Apart from that, there was another bizarre choice. Having concentrated their tactics based on a sticky wicket, the selectors now suddenly left Parker outand opted for the Leicestershire all-rounder George Geary. This made a mockery of Carr’s decision to insert the visitors.
And with customary slipperiness, Warner remarked, “He had exactly the side he wished.” Carr denied this later saying, “I was constantly being advised to do this and that.” Again, it was left to Hobbs to hint at the truth, “We thought that George Geary, with his running-away ball, would be as dangerous as a left-hander. Also Geary was a better bat and a very fine slip fielder.” Hobbs was perhaps swayed by his own experiences. He did not like fast-medium away movement, while seldom had problems against Parker. But, at least he was honest.
However, Warner’s denial had no effect on Parker. He knew exactly who had masterminded his omission. Having rushed from Gloucestershire to Leeds overnight, he was shattered to find himself out of the side. According to Hendren, “Real tears came to his face — big, strong, cheery fellow as he is — when the decision was made known to him.” Some years later, Parker came across Warner outside the lift at the Grand Hotel in Bristol. He grabbed the older man by his lapels and called him a ‘bastard’ before letting him go. Parker was the third-highest wicket taker in the history of First-Class cricket and never made it to the Test side.
From the Australian side, Charlie Macartney had a strike at the practice nets and then went to inspect the wicket. It looked a batsman’s strip to him. Warren Bardsley, standing in for the indisposed Herbie Collins, came back from the toss and said that they were batting. Macartney was delighted: “Well, I’m glad you won the toss.” Bardsley replied, “I didn’t — I have been sent in.”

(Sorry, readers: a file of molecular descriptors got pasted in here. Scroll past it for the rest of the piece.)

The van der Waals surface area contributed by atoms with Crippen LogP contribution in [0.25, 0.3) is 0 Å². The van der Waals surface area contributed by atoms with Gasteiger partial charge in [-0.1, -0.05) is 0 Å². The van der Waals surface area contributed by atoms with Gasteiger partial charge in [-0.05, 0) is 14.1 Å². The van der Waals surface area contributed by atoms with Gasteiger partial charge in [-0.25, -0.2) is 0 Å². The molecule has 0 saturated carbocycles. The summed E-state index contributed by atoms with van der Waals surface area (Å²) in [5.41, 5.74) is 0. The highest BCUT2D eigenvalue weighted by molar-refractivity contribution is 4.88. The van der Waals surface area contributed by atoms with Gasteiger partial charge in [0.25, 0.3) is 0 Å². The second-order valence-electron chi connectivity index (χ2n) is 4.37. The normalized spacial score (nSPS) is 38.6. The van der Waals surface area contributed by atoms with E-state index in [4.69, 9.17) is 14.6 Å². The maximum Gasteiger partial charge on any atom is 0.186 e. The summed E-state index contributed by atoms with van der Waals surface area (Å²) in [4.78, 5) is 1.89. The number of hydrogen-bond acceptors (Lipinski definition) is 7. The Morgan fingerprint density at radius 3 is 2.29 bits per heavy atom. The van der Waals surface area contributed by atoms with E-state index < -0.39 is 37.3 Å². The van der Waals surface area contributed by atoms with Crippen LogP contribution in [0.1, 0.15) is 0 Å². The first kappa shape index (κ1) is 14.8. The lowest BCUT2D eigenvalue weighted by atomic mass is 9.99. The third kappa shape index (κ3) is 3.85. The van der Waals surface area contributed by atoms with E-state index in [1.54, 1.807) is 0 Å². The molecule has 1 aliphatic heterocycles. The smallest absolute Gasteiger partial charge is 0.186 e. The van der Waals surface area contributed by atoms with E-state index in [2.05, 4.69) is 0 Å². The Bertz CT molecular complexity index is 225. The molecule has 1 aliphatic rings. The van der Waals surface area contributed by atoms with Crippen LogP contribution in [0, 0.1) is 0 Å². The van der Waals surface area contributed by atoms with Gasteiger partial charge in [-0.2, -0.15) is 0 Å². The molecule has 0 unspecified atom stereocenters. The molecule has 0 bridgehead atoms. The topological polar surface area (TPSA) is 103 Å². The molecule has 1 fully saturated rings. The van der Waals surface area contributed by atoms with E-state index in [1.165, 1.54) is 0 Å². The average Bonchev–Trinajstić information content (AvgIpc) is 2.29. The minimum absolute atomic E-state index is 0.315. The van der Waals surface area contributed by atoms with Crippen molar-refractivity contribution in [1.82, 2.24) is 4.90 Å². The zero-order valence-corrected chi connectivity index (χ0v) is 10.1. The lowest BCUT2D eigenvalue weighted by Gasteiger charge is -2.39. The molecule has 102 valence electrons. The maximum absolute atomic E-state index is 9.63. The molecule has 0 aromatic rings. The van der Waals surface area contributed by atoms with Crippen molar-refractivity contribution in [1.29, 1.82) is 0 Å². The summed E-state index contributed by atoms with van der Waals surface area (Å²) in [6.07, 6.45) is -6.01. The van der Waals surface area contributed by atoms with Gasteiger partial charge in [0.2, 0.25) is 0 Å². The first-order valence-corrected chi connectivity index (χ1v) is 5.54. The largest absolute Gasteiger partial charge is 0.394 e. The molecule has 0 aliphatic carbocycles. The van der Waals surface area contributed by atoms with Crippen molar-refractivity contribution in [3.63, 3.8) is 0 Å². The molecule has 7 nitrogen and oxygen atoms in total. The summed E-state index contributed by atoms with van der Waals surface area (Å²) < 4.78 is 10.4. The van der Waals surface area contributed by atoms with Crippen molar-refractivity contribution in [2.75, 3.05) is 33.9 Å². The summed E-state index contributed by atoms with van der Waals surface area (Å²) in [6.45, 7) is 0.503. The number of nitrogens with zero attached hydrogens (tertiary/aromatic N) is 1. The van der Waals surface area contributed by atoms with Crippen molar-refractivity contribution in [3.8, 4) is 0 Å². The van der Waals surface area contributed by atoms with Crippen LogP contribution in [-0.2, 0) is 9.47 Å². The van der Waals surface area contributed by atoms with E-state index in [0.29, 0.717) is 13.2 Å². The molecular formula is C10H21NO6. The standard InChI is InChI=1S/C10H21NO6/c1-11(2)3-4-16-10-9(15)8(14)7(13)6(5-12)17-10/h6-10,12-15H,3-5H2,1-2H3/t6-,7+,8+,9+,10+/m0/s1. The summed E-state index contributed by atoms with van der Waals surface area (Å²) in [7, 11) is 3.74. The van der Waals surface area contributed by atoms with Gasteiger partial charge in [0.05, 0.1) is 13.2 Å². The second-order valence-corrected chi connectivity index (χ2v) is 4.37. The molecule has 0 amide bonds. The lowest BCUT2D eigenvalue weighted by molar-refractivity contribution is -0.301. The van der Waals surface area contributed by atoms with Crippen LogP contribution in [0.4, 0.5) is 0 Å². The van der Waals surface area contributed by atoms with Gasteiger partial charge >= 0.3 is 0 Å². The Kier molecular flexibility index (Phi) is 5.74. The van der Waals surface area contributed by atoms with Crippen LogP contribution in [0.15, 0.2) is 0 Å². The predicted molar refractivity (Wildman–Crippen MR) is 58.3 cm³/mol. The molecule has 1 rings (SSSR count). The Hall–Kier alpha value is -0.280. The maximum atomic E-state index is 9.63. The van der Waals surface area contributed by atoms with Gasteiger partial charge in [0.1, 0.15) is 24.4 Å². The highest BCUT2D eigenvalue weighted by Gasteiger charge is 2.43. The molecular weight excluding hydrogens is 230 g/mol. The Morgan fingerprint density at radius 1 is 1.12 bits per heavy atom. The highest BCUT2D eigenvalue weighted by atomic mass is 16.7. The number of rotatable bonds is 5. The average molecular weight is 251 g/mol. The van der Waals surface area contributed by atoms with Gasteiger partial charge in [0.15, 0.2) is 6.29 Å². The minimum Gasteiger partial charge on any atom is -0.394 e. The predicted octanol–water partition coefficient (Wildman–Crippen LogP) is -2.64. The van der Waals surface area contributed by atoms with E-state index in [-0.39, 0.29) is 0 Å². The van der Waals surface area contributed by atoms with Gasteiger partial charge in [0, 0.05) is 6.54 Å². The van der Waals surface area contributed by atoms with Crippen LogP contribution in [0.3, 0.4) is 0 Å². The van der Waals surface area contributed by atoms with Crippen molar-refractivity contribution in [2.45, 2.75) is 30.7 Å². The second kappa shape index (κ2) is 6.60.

The first thing that went through ‘The Governor General’ Macartney’s mind was Carr had pre-arranged his plans: “He hoped that that if his bowlers could dismiss us fairly cheaply, the wicket would not be much damaged, and that we would again have the third innings, by which time the wicket would begin to show signs of wear. Very good planning, too, from what I knew of the Leeds wicket in past years. However, the result was not according to plan. The decision was a bad error of judgement.”
The costliest of misses
It did not look so at first. With the very first ball of the match bowled by Maurice Tate, Bardsley attempted a leg-glance. The ball came off the back of the bat and was beautifully caught low down at slip by Herbert Sutcliffe.
Macartney was in as early as the second ball and cut the first delivery for two. And off the fifth ball of the over, Tate induced him to snick towards the third slip. The captain himself stood there, and it came to him somewhat wide but at a very catchable height near the waist. Hobbs and Macartney both later wrote it was a difficult chance, but they were being generous. Warner called it a nasty one, but he is not exactly the most authentic source of information. Carr, a brilliant close in fielder, easily got both his hands to it and clasped it hard, and out it popped again. Macartney had been missed — the most ill-advised of reprieves.
What would have happened if Carr had taken the catch? “He would probably have been called a Napoleon of cricket,” Warner wrote later. He omitted to add that he himself would have again smoothly slipped into the role of the Machiavellian advisor who had decided to put Australia in.
What followed was tragic from Carr’s point of view. The clouds converged on the ground again, the wicket did not dry and turn vicious, and Macartney smashed the England attack all over Headingley. He pulverised all the bowlers with the exception of Tate. And even Tate confessed, “I didn’t know where to bowl at him, he was irresistible.”
His timing was perfection itself, and he essayed every sort of stroke, with attacking shots irrespective of length. The runs just flowed as he drove, cut and pulled his way to 51 out of 64 and then 100 in 80 minutes out of 131.
He became the second man after Victor Trumper to hit a century before lunch and even that noblest of batsmen had seldom played in the manner Macartney did that day. And each thundering stroke piled on misery for Carr.